tips for learning bassJoining a band can seem a bit intimidating if you’ve never done it before. Then again, it can be the easiest thing in the world; it all depends on circumstances. If you are just joining up with a bunch of friends, then you are A-Okay and good to go.

But if you are planning on auditioning for a band, or joining a band you’ve never met any of the members in, there are a few things to know.

In this article, we’ll help you to discover these things so that your first band experience is a good one.

Our first tip for playing bass guitar in a band is preparation. Don’t jump straight into a band; being a musician is about knowing your instrument, not about playing in a band. If you picked up the bass guitar for the sole purpose of playing in a band, then you did it for the wrong reasons.

To prepare for playing bass guitar in a band, you need to hone your chops. This means practice! Take your time to get your skill up. Sure jamming with friends once in a while and playing some cover songs is fun, but it won’t get you anywhere near the level needed to join a serious band. You need to study your bass scales, the basic Majors and minors, and learn some basic theory.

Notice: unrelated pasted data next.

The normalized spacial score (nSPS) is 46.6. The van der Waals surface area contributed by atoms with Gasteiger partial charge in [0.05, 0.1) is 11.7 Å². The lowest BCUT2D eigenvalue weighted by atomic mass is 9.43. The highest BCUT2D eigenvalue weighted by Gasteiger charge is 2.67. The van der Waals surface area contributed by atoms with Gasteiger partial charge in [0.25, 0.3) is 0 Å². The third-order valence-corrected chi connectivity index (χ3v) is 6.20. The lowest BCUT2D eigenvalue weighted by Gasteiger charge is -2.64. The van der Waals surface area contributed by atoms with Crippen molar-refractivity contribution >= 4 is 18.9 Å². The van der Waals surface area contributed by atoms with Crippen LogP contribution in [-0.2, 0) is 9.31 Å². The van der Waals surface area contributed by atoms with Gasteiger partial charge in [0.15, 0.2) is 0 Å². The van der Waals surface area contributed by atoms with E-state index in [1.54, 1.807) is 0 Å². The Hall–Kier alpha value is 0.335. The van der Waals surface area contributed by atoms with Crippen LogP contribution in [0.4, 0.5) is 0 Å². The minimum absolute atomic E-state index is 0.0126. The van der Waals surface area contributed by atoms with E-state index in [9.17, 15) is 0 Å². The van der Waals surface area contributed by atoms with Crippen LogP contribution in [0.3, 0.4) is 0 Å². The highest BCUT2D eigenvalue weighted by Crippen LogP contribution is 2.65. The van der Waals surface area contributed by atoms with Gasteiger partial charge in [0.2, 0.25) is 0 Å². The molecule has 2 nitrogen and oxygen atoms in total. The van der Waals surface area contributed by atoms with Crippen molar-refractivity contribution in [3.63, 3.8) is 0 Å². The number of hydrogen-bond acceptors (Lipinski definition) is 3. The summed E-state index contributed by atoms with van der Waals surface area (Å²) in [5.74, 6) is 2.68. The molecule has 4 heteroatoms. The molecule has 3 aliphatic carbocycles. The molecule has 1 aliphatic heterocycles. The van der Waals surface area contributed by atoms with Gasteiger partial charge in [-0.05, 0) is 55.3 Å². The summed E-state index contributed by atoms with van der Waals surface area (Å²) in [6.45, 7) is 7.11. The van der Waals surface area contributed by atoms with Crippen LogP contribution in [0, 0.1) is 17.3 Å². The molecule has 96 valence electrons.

Why Do You Need to Learn the Theory?

the role of a bassistIt will help you know what to write. Playing bass guitar in a band doesn’t consist of all open notes on your low E string; you need to know what can work, and more importantly, why it can work. The only way to find this out is through practicing your scales and learning basic theoretical principals, such as musical intervals.

Next up, since you are considering playing the bass guitar for a band, you need to decide whether this will be a serious project, or just something for fun. This is something best discussed with the members.

Discussing whether you are going to approach music seriously with your potential bandmates will help not only you, but them also to figure out just how much time they will actually need to put into practicing on a daily basis.

If you are going to be approaching music with a serious attitude, you are going to need to make time in your schedule for both band practice and your own self-practice, because believe it or not, they aren’t the same.

Band practice should consist of the entire band together, writing or rehearsing songs. Bass practice should consist of you in either your room or living room, with no TV, phone, computer, or other distractions, practicing scales, fingering patterns, and other important bass techniques such as legato or arpeggios.

Playing bass guitar for a band is fun. That being said, it is also a ton of hard work. If you are a person who likes to play hard but doesn’t like to put in the work, being in a band isn’t going to be your cup of tea for long. If you are serious and you put in your hours though, you will never find another experience quite like being in a band.

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